Is Singapore’s New Naval Addition A Threat to China?

Is Singapore’s New Naval Addition A Threat to China?

Sebastien Roblin

Security, Asia

 https://pictures.reuters.com/archive/USA--GM1EA6R1PKA01.html

Singapore imports some German industriousness.

Key point: Singapore might be small, but its used its wealth to invest in a capable military.

On February 18, 2018, officials gathered to celebrate the launch of a new state-of-the-art submarine at a shipyard in Kiel, Germany. But unlike similar Type 212 submarines previously built there, the seventy-meter long diesel-submarine isn’t destined to shadow Russian submarines in the cold waters of the Baltic Sea.

Instead, the Invincible will lurk in the warmer Pacific waters around the Straits of Malacca in the service of the Republic of Singapore Navy. In so doing, the 2,000-ton submarine and her three forthcoming stablemates will become new factors in the ongoing multi-national competition for influence over the South China Sea.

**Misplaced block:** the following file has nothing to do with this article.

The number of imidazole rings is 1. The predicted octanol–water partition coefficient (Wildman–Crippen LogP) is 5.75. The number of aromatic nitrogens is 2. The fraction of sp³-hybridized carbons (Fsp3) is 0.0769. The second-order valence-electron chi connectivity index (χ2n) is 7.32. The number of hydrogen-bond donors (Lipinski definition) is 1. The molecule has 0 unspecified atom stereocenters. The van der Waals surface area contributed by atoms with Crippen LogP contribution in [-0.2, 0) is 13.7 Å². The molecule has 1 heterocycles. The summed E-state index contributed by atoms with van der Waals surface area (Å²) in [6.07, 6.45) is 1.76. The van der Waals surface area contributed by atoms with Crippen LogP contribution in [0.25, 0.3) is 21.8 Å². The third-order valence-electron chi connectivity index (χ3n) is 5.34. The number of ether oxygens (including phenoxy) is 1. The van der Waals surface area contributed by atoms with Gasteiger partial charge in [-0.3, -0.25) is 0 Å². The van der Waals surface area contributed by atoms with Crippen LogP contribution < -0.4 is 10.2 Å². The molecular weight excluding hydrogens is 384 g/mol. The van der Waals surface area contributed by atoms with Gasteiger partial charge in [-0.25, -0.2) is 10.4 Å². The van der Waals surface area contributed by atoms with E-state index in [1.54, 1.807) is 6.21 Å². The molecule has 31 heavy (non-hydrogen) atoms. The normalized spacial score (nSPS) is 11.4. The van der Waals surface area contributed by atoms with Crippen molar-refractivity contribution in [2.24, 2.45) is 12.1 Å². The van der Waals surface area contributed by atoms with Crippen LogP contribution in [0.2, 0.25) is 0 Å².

Singapore is an island city-state sitting astride the Straits of Malacca, which offers the most direct route for commercial traffic between East Asia and the Indian Ocean—totaling one-fourth of all the world’s traded goods, including a quarter of all oil.

The wealthy but tiny nation has invested in an unusually capable and expensive military for its size—in 2017 it had the fifth highest defense spending per-capita on the planet. It has purchased major Western weapon systems including 100 F-16 and F-15SG fourth-generation jet fighters, Leopard 2 tanks and most recently, four to twelve F-35 stealth fighters.

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